Self-Portrait of the Artist

An untidy history of artists' representations of themselves in pretty much any form you can think of (painting & sculpture, poetry & prose, photo & film…) — updated every third day and open for suggestions.

Tag: U.S.A.

The artist cross-dresses.

Mapplethorpe, Robert 1980

It was roughly in the same years that Robert Mapplethorpe and Andy Warhol shot their self-portraits in cross-dressing.

In his 1980-82 series, Warhol chose an extreme make-up (the white foundation almost clownish) and different wigs of unnaturalistic colours, plus an ironic diva expression — but he downplayed the “artistic” conception by shooting the pictures on a prosaic Polaroid (which thirty years later we would all unconsciously imitate on Instagram).

On the other hand, Mapplethorpe (1980) went for a natural hair style and a more sober make-up — his pose at once more artistically self-conscious and less affected.

Warhol, Andy

(Both also chose androgynous elements — contrasting male and female accessories such as the tie vs the wig in Warhol and the male shirt vs the fur in Mapplethorpe.)

Warhol, Andy 1980-82?

My preference (for all it matters) instinctively goes to Mapplethorpe’s 1980 self-portrait below. The role of make-up is more baffling, not as self-consciously parodying as Andy Warhol’s and not quite advocating for the persuasiveness of the cross-dressing. Staring straight at the camera and bare-chested, the artist is more vulnerable and exposed than Warhol would ever find it in him to be.

Mapplethorpe 93.4288Self Portrait2/19/2004photo by DH

(This post was conceived when I chanced upon this recent article from The Syncretic Aesthetic — which I recommend and say Thank You to.)

Double portrait of the artist in time.

Helen Lundberg - Double Portrait of the Artist in Time 1935

If you liked the time-travelling artist, Helen Lundberg’s Double portrait of the artist in time (1935) is the thing for you.

It is played on the same paradox. How can the little girl with the budding shoot pose in front of a painting of herself in her blossoming twenties?

The shadow (also appearing in Bailly’s painting as his wife’s ghost) seems here more polyvalent and opaque — Is it the artist’s? Her older self perhaps, older than both her representations? Or might it not be her ancestors’?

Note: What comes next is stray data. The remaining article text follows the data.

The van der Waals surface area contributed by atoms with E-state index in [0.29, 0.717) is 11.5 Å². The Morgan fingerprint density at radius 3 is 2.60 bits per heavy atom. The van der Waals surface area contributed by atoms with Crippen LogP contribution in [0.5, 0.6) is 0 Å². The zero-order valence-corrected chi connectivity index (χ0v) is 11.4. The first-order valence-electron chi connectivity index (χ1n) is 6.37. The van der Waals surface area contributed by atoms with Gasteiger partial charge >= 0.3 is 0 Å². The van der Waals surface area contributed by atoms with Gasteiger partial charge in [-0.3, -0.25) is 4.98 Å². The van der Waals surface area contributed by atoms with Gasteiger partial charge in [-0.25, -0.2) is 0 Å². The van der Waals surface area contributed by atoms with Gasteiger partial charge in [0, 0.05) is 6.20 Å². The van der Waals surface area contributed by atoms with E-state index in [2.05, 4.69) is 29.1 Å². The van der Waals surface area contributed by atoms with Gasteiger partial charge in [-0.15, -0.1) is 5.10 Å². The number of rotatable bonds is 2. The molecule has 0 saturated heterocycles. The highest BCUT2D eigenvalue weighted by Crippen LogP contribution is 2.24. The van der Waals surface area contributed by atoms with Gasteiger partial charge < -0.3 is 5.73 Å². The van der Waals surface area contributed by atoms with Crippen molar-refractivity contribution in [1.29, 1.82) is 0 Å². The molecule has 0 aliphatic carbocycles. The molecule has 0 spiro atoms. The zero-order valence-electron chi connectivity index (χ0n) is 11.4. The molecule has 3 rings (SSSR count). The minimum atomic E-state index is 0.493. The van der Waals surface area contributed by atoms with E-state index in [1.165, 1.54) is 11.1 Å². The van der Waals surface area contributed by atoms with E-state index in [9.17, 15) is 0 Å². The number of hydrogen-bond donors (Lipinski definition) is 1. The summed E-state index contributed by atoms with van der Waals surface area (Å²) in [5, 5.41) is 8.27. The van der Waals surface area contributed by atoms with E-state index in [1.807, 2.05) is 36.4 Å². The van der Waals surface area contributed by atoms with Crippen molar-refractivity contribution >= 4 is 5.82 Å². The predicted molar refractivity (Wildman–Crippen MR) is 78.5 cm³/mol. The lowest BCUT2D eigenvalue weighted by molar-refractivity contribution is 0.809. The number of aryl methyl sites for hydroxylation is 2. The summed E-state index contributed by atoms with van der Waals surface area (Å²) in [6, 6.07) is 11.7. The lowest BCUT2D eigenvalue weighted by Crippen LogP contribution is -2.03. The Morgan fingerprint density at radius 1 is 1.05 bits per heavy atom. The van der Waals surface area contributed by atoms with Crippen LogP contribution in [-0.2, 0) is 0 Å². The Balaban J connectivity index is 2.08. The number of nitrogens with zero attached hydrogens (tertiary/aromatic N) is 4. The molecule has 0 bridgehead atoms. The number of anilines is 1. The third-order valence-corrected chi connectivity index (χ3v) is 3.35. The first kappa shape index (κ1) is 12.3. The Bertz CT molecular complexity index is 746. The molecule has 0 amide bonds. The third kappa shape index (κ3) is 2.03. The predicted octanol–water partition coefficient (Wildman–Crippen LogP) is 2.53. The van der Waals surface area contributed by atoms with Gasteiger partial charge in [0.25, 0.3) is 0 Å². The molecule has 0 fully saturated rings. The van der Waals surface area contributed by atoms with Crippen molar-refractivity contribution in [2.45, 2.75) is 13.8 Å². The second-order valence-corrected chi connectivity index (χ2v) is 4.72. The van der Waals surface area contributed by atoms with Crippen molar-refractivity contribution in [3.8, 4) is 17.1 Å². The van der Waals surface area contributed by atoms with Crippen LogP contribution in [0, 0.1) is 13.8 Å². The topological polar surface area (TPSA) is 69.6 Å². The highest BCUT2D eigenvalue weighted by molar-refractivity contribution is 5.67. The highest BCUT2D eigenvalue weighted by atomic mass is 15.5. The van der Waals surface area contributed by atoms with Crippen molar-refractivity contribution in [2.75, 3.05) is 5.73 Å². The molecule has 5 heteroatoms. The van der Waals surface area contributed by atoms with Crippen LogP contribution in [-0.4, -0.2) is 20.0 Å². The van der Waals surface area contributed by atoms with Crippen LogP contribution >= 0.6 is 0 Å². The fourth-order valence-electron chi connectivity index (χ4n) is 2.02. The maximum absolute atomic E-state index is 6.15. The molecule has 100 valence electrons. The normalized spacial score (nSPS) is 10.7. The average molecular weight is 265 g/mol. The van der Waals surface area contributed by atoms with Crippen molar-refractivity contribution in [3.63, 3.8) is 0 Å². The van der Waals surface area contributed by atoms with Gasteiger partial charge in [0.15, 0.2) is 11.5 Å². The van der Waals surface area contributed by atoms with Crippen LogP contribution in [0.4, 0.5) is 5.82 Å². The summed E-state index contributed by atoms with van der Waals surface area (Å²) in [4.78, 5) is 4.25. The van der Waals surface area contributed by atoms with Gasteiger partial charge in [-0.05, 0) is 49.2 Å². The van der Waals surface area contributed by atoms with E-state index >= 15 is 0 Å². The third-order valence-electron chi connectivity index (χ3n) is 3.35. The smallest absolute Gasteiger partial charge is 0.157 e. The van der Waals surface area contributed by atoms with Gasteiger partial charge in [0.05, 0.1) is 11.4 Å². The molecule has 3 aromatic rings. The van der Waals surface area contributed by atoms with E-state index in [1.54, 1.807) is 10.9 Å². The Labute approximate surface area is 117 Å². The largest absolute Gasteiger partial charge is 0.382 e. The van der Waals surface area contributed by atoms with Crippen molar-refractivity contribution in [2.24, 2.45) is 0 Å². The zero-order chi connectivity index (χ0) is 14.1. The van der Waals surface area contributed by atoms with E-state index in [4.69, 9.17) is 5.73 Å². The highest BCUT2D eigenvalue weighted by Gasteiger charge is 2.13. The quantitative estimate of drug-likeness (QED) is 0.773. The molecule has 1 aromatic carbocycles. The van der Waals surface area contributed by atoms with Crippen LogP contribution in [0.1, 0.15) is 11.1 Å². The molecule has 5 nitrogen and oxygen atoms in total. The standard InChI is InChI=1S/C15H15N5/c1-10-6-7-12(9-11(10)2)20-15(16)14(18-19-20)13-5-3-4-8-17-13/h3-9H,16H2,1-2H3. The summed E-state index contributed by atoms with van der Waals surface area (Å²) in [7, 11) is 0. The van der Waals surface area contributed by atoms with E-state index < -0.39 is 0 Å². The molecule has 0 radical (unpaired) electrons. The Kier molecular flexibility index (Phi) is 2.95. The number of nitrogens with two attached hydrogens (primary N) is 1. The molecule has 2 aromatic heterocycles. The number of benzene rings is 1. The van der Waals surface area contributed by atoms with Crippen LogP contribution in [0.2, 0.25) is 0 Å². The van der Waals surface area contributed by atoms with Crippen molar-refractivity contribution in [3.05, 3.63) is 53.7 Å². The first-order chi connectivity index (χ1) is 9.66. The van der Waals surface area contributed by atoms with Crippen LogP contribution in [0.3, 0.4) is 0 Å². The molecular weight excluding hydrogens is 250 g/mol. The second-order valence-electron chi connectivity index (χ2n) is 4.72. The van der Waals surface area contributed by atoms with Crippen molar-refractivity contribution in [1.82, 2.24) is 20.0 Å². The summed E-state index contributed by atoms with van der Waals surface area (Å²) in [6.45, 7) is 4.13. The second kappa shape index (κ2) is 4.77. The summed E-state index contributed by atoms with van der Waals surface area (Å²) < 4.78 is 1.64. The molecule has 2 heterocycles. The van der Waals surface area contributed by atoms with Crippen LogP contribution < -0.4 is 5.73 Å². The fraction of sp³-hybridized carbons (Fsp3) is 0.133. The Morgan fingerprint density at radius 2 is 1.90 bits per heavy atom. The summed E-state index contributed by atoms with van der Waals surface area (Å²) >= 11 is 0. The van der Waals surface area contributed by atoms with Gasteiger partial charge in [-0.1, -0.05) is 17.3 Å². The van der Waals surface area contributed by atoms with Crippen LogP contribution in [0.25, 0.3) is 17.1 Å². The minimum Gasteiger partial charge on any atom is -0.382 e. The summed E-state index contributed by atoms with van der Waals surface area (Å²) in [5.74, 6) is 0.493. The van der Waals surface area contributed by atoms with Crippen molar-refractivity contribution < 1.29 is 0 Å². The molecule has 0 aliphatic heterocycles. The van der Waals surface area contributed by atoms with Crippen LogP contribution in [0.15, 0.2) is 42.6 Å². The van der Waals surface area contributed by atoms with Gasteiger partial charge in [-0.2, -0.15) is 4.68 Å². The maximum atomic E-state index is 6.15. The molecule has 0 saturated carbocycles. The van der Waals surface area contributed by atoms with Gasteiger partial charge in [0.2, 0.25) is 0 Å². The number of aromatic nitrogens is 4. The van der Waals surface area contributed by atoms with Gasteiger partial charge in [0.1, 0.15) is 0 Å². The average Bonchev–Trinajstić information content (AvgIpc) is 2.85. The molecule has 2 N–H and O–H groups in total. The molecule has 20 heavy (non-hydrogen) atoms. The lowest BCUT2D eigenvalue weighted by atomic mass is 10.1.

The artist loves wood.

Lynch, David - Self-portrait 2012

Commenting on this self-portrait he produced in 2012 to raise funds for another documentary on himself (Lynch Three), David Lynch explained to the New York Times, last month: “It’s a portrait portraying my love of wood.”

As part of the same article (incidentally, on self-portraiture), the notoriously eclectic artist was commissioned a further self-portrait in a form of his choosing. He came up with the–“very Lynchean”–photo below.

Lynch, David - 2013

(Every self-portrait has a few fundamental questions at its core — What relationship does the artist-as-creator have with the artist-as-subject? Do the two find a balance? Or are they struggling against each other? And if they are, who is winning?)

Private self-portrait of a public man.


When released these two paintings some time ago, they attracted much ridicule on the web for their naïve style and unpoetic subject. Yet George W. Bush‘s leaked self-portraits tell us something about our times which few of us now lazying about on the web can dismiss so easily.

What I mean is, often that moment of privacy when we take a shower or a bath is the only time we are alone with ourselves. So unaccustomed are we to the absence of others (people, tasks, or stimuli) in our lives — what are we to do with our own exclusive presence?

The private work of a public man, Bush’s self-portraits pose exactly that question.

Image(Compare the number of photographic portraits of feet and selves-in-mirrors that are found on any social network or blog — few of us are wholly immune to the strange feeling.)

Animated self-portraits.

In 1989 animator David Ehrlich asked eighteen colleagues to produce a twenty-second animation each representing themselves.

The directors are, in the order, Sally Cruikshank, David Ehrlich himself, Candy Kugel, Bill Plympton, Maureen Selwood (from the U.S.A.); Mati Kütt, Riho Unt, Priit Pärn, Hardi Volmer (Estonia, then U.S.S.R.); Jan Švankmajer, Pavel Koutský, Jiří Barta (Czechoslovakia); Bordo Dovnikovic, Joško Marušić, Dušan Vukotić, Nikola Majdak (Yugoslavia); and Kihachiro Kawamoto, Renzo Kinoshita and the “father of manga” Osamu Tezuka (Japan).

To me, it is particularly interesting how one can tell the shared features of each nationality.